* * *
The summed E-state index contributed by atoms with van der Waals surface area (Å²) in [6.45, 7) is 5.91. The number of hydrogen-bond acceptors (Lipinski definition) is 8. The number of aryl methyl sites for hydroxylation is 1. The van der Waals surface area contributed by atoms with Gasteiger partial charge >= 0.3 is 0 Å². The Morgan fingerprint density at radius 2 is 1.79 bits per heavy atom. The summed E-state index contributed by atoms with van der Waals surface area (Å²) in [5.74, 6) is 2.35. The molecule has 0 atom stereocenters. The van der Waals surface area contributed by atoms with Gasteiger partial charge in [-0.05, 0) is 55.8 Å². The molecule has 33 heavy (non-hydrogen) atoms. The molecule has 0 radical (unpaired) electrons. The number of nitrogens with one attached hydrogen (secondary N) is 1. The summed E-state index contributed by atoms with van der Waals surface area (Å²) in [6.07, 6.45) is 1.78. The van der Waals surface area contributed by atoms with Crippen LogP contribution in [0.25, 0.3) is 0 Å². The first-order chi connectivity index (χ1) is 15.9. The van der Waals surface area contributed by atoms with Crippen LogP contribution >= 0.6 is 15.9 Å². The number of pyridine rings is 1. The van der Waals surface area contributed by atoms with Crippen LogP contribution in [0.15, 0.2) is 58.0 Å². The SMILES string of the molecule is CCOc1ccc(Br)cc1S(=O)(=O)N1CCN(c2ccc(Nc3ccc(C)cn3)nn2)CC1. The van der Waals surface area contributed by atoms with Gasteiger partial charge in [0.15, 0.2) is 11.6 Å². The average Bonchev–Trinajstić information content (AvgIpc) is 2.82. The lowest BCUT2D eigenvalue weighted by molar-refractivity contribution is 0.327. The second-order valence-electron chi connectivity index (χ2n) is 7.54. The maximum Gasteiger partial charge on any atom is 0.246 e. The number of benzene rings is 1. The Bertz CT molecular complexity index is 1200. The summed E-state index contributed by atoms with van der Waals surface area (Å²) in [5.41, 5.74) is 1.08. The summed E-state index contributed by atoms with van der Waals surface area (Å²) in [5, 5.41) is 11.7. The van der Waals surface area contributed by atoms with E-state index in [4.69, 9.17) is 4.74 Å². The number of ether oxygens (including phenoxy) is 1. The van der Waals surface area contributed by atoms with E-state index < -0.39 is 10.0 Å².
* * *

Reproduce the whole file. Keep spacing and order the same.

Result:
The summed E-state index contributed by atoms with van der Waals surface area (Å²) in [6.45, 7) is 5.91. The number of hydrogen-bond acceptors (Lipinski definition) is 8. The number of aryl methyl sites for hydroxylation is 1. The van der Waals surface area contributed by atoms with Gasteiger partial charge >= 0.3 is 0 Å². The Morgan fingerprint density at radius 2 is 1.79 bits per heavy atom. The summed E-state index contributed by atoms with van der Waals surface area (Å²) in [5.74, 6) is 2.35. The molecule has 0 atom stereocenters. The van der Waals surface area contributed by atoms with Gasteiger partial charge in [-0.05, 0) is 55.8 Å². The molecule has 33 heavy (non-hydrogen) atoms. The molecule has 0 radical (unpaired) electrons. The number of nitrogens with one attached hydrogen (secondary N) is 1. The summed E-state index contributed by atoms with van der Waals surface area (Å²) in [6.07, 6.45) is 1.78. The van der Waals surface area contributed by atoms with Crippen LogP contribution in [0.25, 0.3) is 0 Å². The first-order chi connectivity index (χ1) is 15.9. The van der Waals surface area contributed by atoms with Crippen LogP contribution >= 0.6 is 15.9 Å². The number of pyridine rings is 1. The van der Waals surface area contributed by atoms with Crippen LogP contribution in [0.15, 0.2) is 58.0 Å². The SMILES string of the molecule is CCOc1ccc(Br)cc1S(=O)(=O)N1CCN(c2ccc(Nc3ccc(C)cn3)nn2)CC1. The van der Waals surface area contributed by atoms with Gasteiger partial charge in [0.15, 0.2) is 11.6 Å². The average Bonchev–Trinajstić information content (AvgIpc) is 2.82. The lowest BCUT2D eigenvalue weighted by molar-refractivity contribution is 0.327. The second-order valence-electron chi connectivity index (χ2n) is 7.54. The maximum Gasteiger partial charge on any atom is 0.246 e. The number of benzene rings is 1. The Bertz CT molecular complexity index is 1200. The summed E-state index contributed by atoms with van der Waals surface area (Å²) in [5.41, 5.74) is 1.08. The summed E-state index contributed by atoms with van der Waals surface area (Å²) in [5, 5.41) is 11.7. The van der Waals surface area contributed by atoms with E-state index in [4.69, 9.17) is 4.74 Å². The number of ether oxygens (including phenoxy) is 1. The van der Waals surface area contributed by atoms with E-state index < -0.39 is 10.0 Å².